Sunday, September 4, 2022

Thirteen Lives: Diversity is Still Hollywood’s Bulkiest Affair Even in Thailand

By José Alberto Hermosillo 

“Thirteen Lives” is a compelling survival drama that keeps the tension from beginning to end - a triumph of the human spirit!

This new Hollywood production directed by Ron Howard is a thrilling roller-coaster with a faithful reconstruction of one of the most dramatic rescues in Thailand’s history. The mission was to save the lives of twelve young soccer players and their coach, impacted by their actions and the forces of nature that trapped them inside the caves. 

As we dive into the story, the junior soccer players enjoy their game under the overcast afternoon, a prelude to the events awaiting the youngsters. Once they finished the game, they wanted to go out and celebrate one of the kids' birthdays - their destination, the Tham Luang caves, northern Thailand.

What seems an innocent adventure for the soccer players soon becomes an unsettling tragedy for an entire community. Without warning, the Monsoon season thunders the land with diluvian rains, trapping the children kilometers inside the caves.

Subsequently, Thailand’s National Guard was tasked with effecting a rescue. After several attempts, their mission could not dive into the caves any further to reach the children, given how their lives would also be at risk. At this point, messages of desperation went out to the international community.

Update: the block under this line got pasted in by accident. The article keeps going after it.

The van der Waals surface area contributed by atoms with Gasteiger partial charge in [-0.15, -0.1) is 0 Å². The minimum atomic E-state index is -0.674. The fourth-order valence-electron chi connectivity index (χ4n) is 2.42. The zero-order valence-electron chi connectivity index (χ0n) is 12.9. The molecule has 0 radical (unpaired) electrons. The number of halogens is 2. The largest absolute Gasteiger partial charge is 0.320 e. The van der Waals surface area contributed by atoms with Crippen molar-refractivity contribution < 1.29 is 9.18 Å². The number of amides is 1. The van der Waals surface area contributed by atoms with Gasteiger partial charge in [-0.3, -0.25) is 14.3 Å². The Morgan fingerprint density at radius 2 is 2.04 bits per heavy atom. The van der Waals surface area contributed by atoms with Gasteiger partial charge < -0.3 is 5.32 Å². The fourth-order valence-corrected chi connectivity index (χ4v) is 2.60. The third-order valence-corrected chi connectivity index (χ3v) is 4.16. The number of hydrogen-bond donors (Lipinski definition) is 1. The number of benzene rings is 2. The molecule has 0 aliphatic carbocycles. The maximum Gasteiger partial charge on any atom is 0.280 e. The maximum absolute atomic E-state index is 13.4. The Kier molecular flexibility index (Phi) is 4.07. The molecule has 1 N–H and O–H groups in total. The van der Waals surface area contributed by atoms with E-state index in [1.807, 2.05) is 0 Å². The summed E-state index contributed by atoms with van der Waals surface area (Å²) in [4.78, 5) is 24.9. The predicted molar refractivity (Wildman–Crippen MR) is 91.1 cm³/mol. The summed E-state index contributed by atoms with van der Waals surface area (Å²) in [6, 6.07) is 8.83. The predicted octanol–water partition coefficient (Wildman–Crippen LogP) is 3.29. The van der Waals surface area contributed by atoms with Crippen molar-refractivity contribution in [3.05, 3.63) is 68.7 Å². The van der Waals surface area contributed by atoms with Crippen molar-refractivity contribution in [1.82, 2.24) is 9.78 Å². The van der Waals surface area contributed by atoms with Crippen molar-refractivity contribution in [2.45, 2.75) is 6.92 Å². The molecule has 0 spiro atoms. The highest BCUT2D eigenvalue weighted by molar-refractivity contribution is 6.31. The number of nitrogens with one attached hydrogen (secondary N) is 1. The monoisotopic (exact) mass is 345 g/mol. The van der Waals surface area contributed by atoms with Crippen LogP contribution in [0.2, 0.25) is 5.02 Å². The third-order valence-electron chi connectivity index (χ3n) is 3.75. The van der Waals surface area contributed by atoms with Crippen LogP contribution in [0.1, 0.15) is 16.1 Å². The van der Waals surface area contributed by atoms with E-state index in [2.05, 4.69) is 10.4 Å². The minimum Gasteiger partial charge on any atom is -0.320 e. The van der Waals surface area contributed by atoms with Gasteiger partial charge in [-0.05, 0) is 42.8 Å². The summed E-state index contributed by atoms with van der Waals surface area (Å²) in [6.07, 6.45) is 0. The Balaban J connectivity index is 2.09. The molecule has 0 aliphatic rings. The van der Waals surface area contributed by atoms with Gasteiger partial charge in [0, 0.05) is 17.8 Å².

The news traveled quickly, reaching England, precisely two of the world’s best British divers, John Volanthen (Colin Farrell) and Rick Stanton (Viggo Mortensen), specialists in caves. These men understood the risks, having previously participated in other rescue missions, yet felt a moral responsibility to help the kids. 

Ron Howard, the director of “Apollo 13,” efficiently managed to push the emotions to the limit, regardless of the intentional disassociation with the Thai children. The filmmaker only showed brief moments of the children’s lives, then focused on divers.

In the film, the absence of the children raises tension. Consequently, the film would have benefited from letting the audience know more about developments in the narrative -- the children: who are they? What are their dreams, desires, and hopes? The audience likes to learn more about the parents, culture, education, and passion for soccer. The film paints an insufficient portrait of the local characters as the drama unfolds.

In the public’s memory, the children trapped in the caves in Thailand are still fresh - the rescue happened in 2018. In this Amazon Prime Video production, the introduction runs away from the children too quickly, then focuses on the British divers, committing significant omissions; what about the rescue teams from other nations who played a critical part in the “collective” mission? Australia, Japan, Germany, and Switzerland.

Faith is a higher power in every country. In this particular case, international solidarity was evident. The Hollywood production focuses on the actions led by the British rescuers and moves away from everyone else. 

On the same subject, the Netflix series “Thai Cave Rescue” chronicles the mission to save those kids. And the vivid National Geographic documentary by Oscar-winning directors Jimmy Chin and his wife Elizabeth Chai, “The Rescue,” focuses on the logistics and the international team tirelessly working to save those precious lives. Both projects deeply researched the Tham Luang caves event, showing what “Thirteen Lives” failed to offer the rescue teams from more than twenty countries.